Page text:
3/4 cup Manchego cheese, grated
1/4 cup parsley, grated

Directions: Preheat oven to 400 °F. Place peppers on baking sheet cut side up. In a bowl, combine green onions, Chorizo, roasted pepper and olives. Top each with equal amounts of grated Manchego. Place in oven and bake for 10 minutes. Remove from oven and carefully place on platter. Sprinkle peppers with parsley.


Appellation: Rioja Blanco DOCa
Pairing: Seared Scallops
Sommelier: Gabrielle Plastre,
Chez Victoire, Montreal, Quebec

About the Sommelier: Gabrielle Plastre worked in the hospitality industry for over a decade. She is a sommelier at Chez Victoire and hosting SAQ’s workshops for the general public. She graduated in 2016 with three distincts diplomas: DEP (Diplôme d’études professionelles) from Institut du tourisme et hôtellerie du Québec (ITHQ), level 3 with distinction - Wine and Spirit Education Trust and certification level - Court of Master Sommeliers. She became the first Canadian Master of Port, a national competition, in June 2019. Her other achievements included winning the following competitions : Wines of Argentina (2016) and German Wine Institute (2018), both of which were organized in collaboration with ITHQ.

The typical white wine from Rioja’s region in Spain is made distinctive by a combination of vivid freshness and complex aromas. Time spent in cask creates richness, enhancing the polenta’s creaminess as well as the scallop’s texture. The aromas developed by the barrel complement both the caramelized flavors of the scallop and nutty brown butter. On the opposite end, the lively brightness of the blood orange highlights the natural acidity of indigenous grape varieties like Viura or Maturana Blanca. Finally, the tarragon rounds up the dish with a touch of herbaceous freshness to contrast the rich maturity of the wine.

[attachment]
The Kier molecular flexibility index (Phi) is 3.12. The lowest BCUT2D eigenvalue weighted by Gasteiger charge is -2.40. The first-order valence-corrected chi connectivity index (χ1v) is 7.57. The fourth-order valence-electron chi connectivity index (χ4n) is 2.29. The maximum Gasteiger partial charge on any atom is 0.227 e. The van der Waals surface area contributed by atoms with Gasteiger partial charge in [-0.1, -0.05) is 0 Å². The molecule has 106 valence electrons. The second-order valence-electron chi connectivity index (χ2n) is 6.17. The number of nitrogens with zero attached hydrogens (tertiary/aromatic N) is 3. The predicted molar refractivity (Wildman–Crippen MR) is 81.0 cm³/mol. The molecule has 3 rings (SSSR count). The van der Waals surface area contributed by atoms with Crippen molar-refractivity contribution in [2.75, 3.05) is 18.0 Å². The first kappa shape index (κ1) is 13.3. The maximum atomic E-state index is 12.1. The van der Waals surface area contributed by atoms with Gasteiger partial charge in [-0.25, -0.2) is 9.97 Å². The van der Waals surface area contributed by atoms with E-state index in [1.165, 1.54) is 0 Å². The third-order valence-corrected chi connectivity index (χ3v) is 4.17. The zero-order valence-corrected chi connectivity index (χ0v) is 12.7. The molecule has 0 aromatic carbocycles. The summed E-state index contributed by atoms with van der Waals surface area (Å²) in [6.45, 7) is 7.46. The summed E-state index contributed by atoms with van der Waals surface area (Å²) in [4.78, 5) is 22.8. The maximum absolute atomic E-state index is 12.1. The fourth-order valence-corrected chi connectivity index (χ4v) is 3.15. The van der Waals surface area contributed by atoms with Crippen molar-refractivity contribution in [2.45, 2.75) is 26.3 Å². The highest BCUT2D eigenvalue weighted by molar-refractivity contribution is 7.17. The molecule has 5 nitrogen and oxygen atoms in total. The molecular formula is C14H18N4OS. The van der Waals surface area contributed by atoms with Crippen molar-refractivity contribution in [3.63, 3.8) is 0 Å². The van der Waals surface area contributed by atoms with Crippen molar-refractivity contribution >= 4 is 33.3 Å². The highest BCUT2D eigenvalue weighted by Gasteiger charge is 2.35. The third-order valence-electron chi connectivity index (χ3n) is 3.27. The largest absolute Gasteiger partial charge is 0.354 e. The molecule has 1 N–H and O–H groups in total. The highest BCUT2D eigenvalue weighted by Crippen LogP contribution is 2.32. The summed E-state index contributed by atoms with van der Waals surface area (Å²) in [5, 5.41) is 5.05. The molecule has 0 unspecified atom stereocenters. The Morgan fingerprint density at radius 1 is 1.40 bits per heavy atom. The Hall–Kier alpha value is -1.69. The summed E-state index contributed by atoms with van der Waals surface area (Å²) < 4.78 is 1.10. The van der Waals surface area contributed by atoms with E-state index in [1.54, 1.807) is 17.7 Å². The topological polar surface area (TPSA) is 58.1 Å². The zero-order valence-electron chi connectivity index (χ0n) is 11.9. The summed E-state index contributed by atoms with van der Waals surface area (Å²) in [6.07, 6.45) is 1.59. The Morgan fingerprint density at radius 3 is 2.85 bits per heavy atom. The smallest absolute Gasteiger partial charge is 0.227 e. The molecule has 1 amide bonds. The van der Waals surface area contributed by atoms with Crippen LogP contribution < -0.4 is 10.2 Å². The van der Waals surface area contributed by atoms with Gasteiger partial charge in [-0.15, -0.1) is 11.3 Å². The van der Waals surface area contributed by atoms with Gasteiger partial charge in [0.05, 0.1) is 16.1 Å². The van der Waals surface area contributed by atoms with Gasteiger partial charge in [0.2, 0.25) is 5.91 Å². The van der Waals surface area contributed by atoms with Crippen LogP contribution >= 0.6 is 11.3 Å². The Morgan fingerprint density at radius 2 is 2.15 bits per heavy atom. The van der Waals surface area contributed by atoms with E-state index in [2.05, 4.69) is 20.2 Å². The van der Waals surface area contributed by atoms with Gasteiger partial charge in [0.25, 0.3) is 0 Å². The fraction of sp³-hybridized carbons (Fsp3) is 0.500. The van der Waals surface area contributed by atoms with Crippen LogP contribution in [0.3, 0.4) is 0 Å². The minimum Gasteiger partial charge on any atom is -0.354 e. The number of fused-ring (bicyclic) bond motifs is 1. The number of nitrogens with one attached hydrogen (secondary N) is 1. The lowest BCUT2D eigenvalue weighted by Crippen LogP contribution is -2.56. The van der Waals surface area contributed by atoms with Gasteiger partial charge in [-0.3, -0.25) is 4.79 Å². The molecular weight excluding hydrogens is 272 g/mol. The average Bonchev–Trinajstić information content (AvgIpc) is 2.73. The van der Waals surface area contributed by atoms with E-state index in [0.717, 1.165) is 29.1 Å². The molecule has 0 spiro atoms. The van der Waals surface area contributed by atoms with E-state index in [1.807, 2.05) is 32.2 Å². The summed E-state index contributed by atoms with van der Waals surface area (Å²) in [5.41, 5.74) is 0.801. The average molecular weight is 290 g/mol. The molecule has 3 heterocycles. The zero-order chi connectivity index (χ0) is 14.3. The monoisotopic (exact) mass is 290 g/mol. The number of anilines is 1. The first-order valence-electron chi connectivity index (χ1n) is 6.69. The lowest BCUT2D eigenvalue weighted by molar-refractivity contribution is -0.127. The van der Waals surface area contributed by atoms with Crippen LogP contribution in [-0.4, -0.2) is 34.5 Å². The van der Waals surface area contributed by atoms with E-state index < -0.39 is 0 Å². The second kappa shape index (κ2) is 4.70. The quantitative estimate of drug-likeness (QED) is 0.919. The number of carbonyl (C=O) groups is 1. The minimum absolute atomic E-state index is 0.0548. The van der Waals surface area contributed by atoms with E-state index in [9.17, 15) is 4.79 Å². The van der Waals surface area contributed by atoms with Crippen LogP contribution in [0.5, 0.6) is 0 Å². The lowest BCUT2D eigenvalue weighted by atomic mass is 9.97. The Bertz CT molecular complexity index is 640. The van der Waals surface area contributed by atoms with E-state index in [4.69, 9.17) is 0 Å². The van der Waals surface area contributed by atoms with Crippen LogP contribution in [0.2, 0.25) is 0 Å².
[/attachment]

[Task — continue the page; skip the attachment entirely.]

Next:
Seared Scallop, Browned Butter and Creamy Polenta with Blood Orange and Tarragon


4 Serves

3 3/4 cups vegetable stock
1 cup cornmeal
1/4 cup grated Manchego
24 scallops, muscle removed, dried with paper towel
Pinch salt
1 tbsp olive oil
1 cup butter
1 blood orange, peeled, segmented
Fresh tarragon, for garnish


Directions: Bring the stock to a boil in a large pot set over medium-high heat. Add the cornmeal in a thin stream while whisking. Reduce heat to medium. Continue stirring with a wooden spoon for 40 minutes. Just before it is complete add the grated Manchego and continue to stir. Meanwhile, set a cast iron pan over medium-high heat. Season scallops with salt. When the pan is hot, add the oil. When the oil begins to smoke. Lay in the scallops.  Sear scallops for 1-2 minutes per side. Remove from pan and set aside. Finally make the browned butter. In a steep-sided saucepan, cook 1 cup butter over medium heat until it foams and begins to turn a nutty brown color. After butter turns brown, immediately pour it into a side dish off the heat, as it will continue to brown if left in the hot pot. To plate place a spoonful of polenta in the center of a plate. Top with scallops. Drizzle scallops with browned butter. Top with blood orange segments and finish with fresh tarragon.